Fixed costs and no relief in sight: Near-term looks bleak for tourism businesses

Programs are being set up to help a business sector stunned by the COVID-19 pandemic, but throughout the valley there are some very obvious gaps in the program. The Goat’s Andru McCracken spoke to some people in the accommodation sector who are being hit hard by the pandemic

Donna Hamilton says her fixed costs and ineligibility for relief programs mean a very uncertain future for her business. /SUBMITTED

Donna Hamilton runs Twin Peaks Resort with her partner Sandy. She laughs when asked if her business is able to take advantage of any programs for businesses so far. As of presstime, she’s not eligible for any programs despite a big decline in business.

One of the metrics that determine whether they are eligible is payroll.

“We don’t have any payroll. We have always taken another job and put all our money back into our business,” said Hamilton.

Twin Peaks continues to hustle, providing cabin rentals for CN Contractors at a discounted rate even though business is way down, and it excludes them from applying to some programs.

“CN contractors will do for the month, but May and June are completely shot,” she said. “For July, I am sure they are just waiting until they can cancel without penalty.”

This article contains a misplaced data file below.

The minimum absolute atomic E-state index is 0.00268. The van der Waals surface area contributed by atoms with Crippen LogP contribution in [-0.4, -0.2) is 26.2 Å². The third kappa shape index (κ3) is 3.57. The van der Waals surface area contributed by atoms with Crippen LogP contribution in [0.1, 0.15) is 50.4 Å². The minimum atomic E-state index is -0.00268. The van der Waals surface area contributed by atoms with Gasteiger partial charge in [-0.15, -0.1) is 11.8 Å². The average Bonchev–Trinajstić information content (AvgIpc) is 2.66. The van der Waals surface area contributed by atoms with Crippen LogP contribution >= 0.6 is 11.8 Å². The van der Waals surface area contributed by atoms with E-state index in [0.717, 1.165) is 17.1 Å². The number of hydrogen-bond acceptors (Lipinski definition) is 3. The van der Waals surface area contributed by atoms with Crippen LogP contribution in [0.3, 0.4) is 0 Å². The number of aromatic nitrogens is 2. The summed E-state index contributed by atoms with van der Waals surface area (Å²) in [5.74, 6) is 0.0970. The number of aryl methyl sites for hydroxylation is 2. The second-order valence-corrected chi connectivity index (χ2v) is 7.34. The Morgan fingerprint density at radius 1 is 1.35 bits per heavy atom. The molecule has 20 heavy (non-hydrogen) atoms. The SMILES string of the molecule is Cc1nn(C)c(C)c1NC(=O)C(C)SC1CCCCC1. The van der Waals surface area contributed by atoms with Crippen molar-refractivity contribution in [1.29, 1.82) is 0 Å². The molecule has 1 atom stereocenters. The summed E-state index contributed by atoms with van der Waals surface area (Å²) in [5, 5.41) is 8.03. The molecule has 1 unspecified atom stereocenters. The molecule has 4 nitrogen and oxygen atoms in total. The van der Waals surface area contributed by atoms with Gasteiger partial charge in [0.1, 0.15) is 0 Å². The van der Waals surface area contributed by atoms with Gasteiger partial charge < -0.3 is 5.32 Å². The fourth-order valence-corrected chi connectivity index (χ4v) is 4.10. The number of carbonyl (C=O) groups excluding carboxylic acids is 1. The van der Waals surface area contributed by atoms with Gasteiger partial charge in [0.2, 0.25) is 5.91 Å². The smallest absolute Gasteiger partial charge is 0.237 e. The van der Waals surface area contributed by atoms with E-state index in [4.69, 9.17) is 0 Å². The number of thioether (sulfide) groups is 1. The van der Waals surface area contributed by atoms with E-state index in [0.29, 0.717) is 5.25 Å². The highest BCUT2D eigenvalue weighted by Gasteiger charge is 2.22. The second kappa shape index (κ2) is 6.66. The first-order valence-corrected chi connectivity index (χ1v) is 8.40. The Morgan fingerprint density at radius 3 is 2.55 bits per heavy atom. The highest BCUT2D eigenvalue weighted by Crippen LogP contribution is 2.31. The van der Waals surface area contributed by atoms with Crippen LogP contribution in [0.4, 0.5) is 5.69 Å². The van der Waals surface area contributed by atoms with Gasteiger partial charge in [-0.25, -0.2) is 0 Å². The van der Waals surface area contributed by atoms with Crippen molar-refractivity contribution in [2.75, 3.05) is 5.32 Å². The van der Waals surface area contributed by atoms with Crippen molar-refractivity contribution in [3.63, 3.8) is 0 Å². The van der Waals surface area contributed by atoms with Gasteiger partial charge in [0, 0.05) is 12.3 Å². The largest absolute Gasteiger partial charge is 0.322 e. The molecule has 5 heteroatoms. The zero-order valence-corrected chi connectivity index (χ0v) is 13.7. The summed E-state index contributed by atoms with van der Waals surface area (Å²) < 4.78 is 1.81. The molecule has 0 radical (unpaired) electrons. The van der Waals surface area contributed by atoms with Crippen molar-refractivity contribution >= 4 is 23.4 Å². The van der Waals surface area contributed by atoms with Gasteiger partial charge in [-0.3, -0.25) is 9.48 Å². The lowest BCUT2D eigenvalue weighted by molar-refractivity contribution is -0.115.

She expects business to be down by about 90% this summer.

But whether she has guests or not, she has bills to pay.

“My hydro bill is still $900 a month, I don’t fall into a category to get a rebate. Our taxes still work out to be $1000 a month, insurance is $1000 a month – these are standard bills we don’t see any relief from,” she said.

She said they paid off the property two years ago and so is in a drastically better position than a lot of people.

“But Hydro and taxes – those are the ones that are going to get all of us.”

Hamilton said this is the case for most of the smaller resorts, hotels and B&Bs. Operators with mortgages will be in worse shape.

COVID-19 comes on the heels of the worst winter she’s experienced. She said the economy in Alberta is reducing the number of snowmobilers staying with her.

Looking forward doesn’t offer much solace.

“I think it is going to be a very strange summer for everybody,” she said.

While the last two summers have been good, it’s largely due to European travelers, and she believes there will be a lot less travel over the next three years.